It was on Aug. 27, 1980, that candidate Ronald Reagan told a Columbus, Ohio, Teamster audience that the lives of working people had "been shattered by a new depression--the Carter depression." The unemployment rate in what Reagan chose that day to characterize as a "severe depression" was 7.6 percent.
That was below the 9 percent peak of the 1975 recession, when President Ford was in the White House, and far below the 25 percent unemployment level of the Great Depression.
So reporters in Columbus went hunting for Ford's economic adviser, Alan Greenspan, who was traveling with Reagan at that point and had drafted the speech. Greenspan said the language in question had been inserted after the speech left his hands. While "we are in one of the major economic contractions of the past 50 years," he said, "I wouldn't describe it in such" terms as Reagan had used.
Reagan then issued a formal statement saying, "As far as I am concerned, the line between recession and depression cannot be measured in the strict economists' terms but must be measured in human terms. When our working people--including those who are unemployed-- must endure the worst misery since the 1930s, then I think we ought to recognize that they consider it a depression . . . ."
A few days later, he swung even more onto the offense, telling audiences that President Carter had shown his callousness by questioning Reagan's characterization of the "depression."
"If he wants a definition, I'll give him one," Reagan said, in what quickly became one of his guaranteed applause lines. "A recession is when your neighbor loses his job. A depression is when you lose your job. And recovery is when Jimmy Carter loses his."
That not-so-ancient bit of campaign trivia became relevant last week when unemployment in the tenth month of the Reagan administration hit 8.4 percent--fractionally higher than the rate that last year's Republican nominee characterized as a "severe depression."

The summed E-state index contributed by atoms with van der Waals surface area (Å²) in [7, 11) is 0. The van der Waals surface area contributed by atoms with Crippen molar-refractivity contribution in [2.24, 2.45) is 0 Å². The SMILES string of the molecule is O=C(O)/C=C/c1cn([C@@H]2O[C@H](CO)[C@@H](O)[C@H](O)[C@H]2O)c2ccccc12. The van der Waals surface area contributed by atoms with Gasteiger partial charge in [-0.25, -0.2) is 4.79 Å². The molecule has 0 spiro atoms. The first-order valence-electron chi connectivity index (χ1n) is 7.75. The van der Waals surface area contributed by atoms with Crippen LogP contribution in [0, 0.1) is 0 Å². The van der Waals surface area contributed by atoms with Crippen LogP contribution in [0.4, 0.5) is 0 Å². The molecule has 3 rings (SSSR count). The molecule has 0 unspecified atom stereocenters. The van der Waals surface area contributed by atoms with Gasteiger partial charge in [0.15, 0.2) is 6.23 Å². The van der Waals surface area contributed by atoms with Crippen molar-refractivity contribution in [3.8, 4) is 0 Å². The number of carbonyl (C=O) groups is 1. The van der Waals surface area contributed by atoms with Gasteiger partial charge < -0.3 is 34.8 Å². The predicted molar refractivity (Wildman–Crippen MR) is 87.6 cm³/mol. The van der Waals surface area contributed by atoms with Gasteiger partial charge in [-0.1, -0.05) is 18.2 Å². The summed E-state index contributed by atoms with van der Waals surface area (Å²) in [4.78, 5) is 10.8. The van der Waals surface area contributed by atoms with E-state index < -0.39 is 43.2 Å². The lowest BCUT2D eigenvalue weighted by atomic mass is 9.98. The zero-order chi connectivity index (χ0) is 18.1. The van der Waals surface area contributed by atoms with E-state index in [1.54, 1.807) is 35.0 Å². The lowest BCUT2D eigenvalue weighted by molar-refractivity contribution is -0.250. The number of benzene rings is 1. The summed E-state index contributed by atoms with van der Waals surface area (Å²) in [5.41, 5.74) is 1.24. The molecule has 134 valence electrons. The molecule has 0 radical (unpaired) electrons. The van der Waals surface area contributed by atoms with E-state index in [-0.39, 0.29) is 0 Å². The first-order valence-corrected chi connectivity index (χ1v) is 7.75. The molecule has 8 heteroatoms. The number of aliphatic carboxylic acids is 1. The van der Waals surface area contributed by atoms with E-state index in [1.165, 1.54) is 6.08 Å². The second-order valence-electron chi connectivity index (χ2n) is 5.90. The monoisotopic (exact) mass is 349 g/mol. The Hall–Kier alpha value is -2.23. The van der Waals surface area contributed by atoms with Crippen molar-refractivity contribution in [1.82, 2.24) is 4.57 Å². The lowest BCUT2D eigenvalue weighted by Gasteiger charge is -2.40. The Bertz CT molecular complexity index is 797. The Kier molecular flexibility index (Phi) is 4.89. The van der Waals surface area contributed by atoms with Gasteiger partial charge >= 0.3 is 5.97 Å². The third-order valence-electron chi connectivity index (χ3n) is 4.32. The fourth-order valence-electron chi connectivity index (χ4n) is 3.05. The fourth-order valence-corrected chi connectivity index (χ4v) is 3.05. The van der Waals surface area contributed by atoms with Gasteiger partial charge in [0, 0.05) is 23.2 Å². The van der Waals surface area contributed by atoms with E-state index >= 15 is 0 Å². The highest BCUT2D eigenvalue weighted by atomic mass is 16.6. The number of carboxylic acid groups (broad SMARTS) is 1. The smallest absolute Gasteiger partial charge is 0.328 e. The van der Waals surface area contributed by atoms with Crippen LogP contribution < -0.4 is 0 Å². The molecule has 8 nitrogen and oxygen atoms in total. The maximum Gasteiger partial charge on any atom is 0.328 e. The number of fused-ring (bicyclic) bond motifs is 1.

Ronald Reagan is lucky that the Democrats have short memories and lack a spokesman with the wit or style to turn that recession-depression- recovery line back on its author. But the economic and political reality of this current recession is too big a fact of life to be obscured even by the Democrats' chronic ineptitude.
There is a history of what happens to Republicans in recession years, and it does not make happy reading.
There was a recession from July 1953 to May 1954. Unemployment--which often lingers several months after the economy turns around-- peaked in September 1954. That November Republicans lost one Senate seat, 18 House seats and nine governorships.
There was a recession from August 1957 to April 1958. Unemployment peaked in July 1958, and four months later Republicans lost 13 Senate seats, 47 House seats and seven governorships.
There was a recession from April 1960 to February 1961, and unemployment peaked in the May-July period. In November 1960, Republicans gained two Senate seats, 20 House seats and one governorship--but lost the presidency.
There was a recession from December 1969 to November 1970. Unemployment peaked a month after the mid-term election, in which Republicans lost nine House seats, gained five Senate seats, but lost 11 governorships.
There was a recession from November 1973 to March 1975. Unemployment peaked in May 1975. In the 1974 and 1976 elections combined, the Republicans lost three Senate seats, 44 House seats, seven governorships--and the presidency.
The onset of this recession was in the summer of 1981. Its terminus is uncertain, but most forecasts now would put the recovery in the summer of 1982. If unemployment again lags behind other economic measures in moving in the healthy direction, the jobless numbers may not start to improve until the fall of 1982.
That is a shaky base from which to be campaigning--especially for a party whose president had such quotable things to say about the opposition's economic failures.
The best gift any Republican could get from Santa Claus this Christmas is a quick turnaround in the economy. If, instead, the holidays bring a wave of pink slips like the one Reagan recalls his own father received one Depression Christmas, then history suggests that there will inevitably be some unemployed Republican politicians after next November.